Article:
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I'm trying to make a program that requires nested loops to work properly. But the number of nested loops depend on the number of character the user inputs also the character to output.

This is my code so far.

#include<iostream>
using namespace std;


int main(){
    string str;
    cout<<"Enter some string: ";
    cin>>str;

    // for two characters
    for(int i = 0; i < 2; i++){
        for(int j = 0; j < 2 ; j++){
            cout<<str[i]<<str[j]<<endl;
        }
    };

    // for four characters
    for(int i = 0; i<4; i++){
        for(int j=0;j<4;j++){
            for(int k =0;k<4;k++){
                for(int z=0;z<4;z++)
                    cout<<str[i]<<str[j]<<str[k]<<str[z]<<endl;
                }
        }
    }
    return 0;
}

So, is there any way to solve this issue.

You need to do it dynamically:

std::vector<unsigned int> offsets(s.size());

bool isContinue;
do
{
    for(auto offset : offsets)
    {
        std::cout << s[offset];
    }
    std::cout << std::endl;

    isContinue = false;
    for(auto offset = offsets.rbegin(); offset != offsets.rend(); ++offset)
    {
        if(++*offset < s.size())
        {
            isContinue = true;
            break;
        }

        *offset = 0;
    }
}
while(isContinue);

The idea behind is like upcounting numbers (decimally): Once you've reached 9, you increment next digit. Alike, each offset in the vector stands for one loop variable, on 'overflow', increment next offset, and as soon as most significant offset 'overflows', we are done.

High performance variant (using goto, sparing one comparison and the condition variable):

std::vector<unsigned int> offsets(s.size());

NEXT:
for(auto offset : offsets)
{
    std::cout << s[offset];
}
std::cout << std::endl;

for(auto offset = offsets.rbegin(); offset != offsets.rend(); ++offset)
{
    if(++*offset < s.size())
        goto NEXT;

    *offset = 0;
}

Data-driven Graphic Design: Creative Coding for Visual Communication, Nesting two “for” loops, one inside another, is used to create a “grid” of shapes. predictable number sequences that can be applied to create visual variety. I am working on a compiler optimisation routine for GPUs that optimises nested loops which has unpredictable number of iterations. To test my routine I need some real-life algorithms that include this kind of loop construct.

There are a couple basic ways to do that looping.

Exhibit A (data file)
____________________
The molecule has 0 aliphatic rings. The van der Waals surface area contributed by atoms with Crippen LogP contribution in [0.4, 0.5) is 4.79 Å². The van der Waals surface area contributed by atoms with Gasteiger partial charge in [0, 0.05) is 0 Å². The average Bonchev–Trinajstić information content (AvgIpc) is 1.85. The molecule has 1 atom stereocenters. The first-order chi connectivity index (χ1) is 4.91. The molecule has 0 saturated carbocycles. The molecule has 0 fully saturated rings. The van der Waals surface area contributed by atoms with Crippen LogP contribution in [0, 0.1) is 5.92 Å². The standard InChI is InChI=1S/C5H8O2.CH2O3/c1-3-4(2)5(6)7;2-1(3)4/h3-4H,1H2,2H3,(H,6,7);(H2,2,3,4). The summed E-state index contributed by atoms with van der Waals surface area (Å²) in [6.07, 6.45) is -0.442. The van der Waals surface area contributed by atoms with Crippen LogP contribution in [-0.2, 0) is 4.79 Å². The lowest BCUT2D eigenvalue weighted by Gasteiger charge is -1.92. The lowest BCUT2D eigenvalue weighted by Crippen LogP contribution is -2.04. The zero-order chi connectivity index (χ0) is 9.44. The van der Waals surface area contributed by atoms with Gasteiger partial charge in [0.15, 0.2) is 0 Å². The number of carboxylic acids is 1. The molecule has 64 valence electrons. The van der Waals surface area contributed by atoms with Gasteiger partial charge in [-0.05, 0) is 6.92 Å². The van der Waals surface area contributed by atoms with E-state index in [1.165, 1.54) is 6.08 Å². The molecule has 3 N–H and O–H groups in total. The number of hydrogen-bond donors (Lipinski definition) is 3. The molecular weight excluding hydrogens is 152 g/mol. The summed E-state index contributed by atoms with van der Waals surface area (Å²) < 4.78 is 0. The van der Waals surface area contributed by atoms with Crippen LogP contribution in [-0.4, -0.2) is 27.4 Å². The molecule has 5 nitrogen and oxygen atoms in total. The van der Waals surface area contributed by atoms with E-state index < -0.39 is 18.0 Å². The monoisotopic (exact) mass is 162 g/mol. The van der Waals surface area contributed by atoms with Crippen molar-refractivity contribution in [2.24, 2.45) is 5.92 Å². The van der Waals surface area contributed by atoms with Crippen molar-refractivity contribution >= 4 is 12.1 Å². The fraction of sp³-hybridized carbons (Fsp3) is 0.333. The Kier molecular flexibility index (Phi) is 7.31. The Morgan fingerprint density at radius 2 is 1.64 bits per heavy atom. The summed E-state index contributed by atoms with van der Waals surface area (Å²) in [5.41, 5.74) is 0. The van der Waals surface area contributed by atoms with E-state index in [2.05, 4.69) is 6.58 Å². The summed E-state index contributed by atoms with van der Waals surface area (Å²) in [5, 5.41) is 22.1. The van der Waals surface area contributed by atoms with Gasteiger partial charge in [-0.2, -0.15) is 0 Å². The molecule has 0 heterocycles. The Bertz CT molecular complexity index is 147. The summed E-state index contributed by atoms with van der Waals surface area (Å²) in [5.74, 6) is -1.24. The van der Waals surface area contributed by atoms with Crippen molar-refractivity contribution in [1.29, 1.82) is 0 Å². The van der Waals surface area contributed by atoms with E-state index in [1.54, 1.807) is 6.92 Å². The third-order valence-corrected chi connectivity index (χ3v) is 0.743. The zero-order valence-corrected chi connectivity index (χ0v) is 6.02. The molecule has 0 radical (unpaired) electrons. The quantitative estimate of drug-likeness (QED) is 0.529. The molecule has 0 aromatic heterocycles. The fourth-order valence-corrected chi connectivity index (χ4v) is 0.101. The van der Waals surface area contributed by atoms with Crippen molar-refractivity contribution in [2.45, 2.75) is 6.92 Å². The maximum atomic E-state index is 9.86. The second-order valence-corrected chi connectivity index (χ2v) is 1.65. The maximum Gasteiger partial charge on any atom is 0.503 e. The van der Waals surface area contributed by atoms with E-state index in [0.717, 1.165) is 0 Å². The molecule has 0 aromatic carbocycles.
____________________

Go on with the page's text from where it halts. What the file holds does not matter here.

The first is the explicit one: you need to use an array of indexes instead of a single variable for the loop index. Then at each step you increment the last index and when that gets past the limit you reset it and increment the previous one:

int n = str.size(); // Get rid of unsigned
std::vector<int> index(n);
for(;;) {
    // Generate output
    for (int i=0; i<n; i++) {
        std::cout << str[index[i]];
    }
    std::cout << std::endl;

    // Increment
    int i = n-1; // start from last index
    while (i>=0 && index[i] == n-1) {
        // I-th index has reached the end of the string, flip over to 0
        index[i] = 0;
        --i;
    }
    if (i == -1) break; // all of them returned to 0... that's all, folks
    index[i] += 1;
}

The second way is using recursion, for example with a function accepting the partial string being built as argument and that if this prefix is not complete loops over the string and calls itself passing an extended prefix:

std::function<void(const std::string&)> proc = [&](const std::string& prefix) {
    if (prefix.size() == str.size()) {
        // Prefix is complete, just output result
        std::cout << prefix << std::endl;
    } else {
        // Extend the prefix and call yourself for the nested loops
        for (int j=0; j<n; j++) {
            proc(prefix + str[j]);
        }
    }
};
proc("");

The recursive approach is more compact but takes some time to become comfortable and it can be problematic in certain cases.

A different way avoiding nested loops be to use simple counting and math... it's easy to write a function that returns the n-th string you're looking for without looping over the previous ones...

for (int i=0,loops=pow(n, n); i<loops; i++){
    std::string s = "";
    int k = i;
    for (int j=0; j<n; j++) {
        s = str[k % n] + s;
        k /= n;
    }
    std::cout << s << std::endl;
}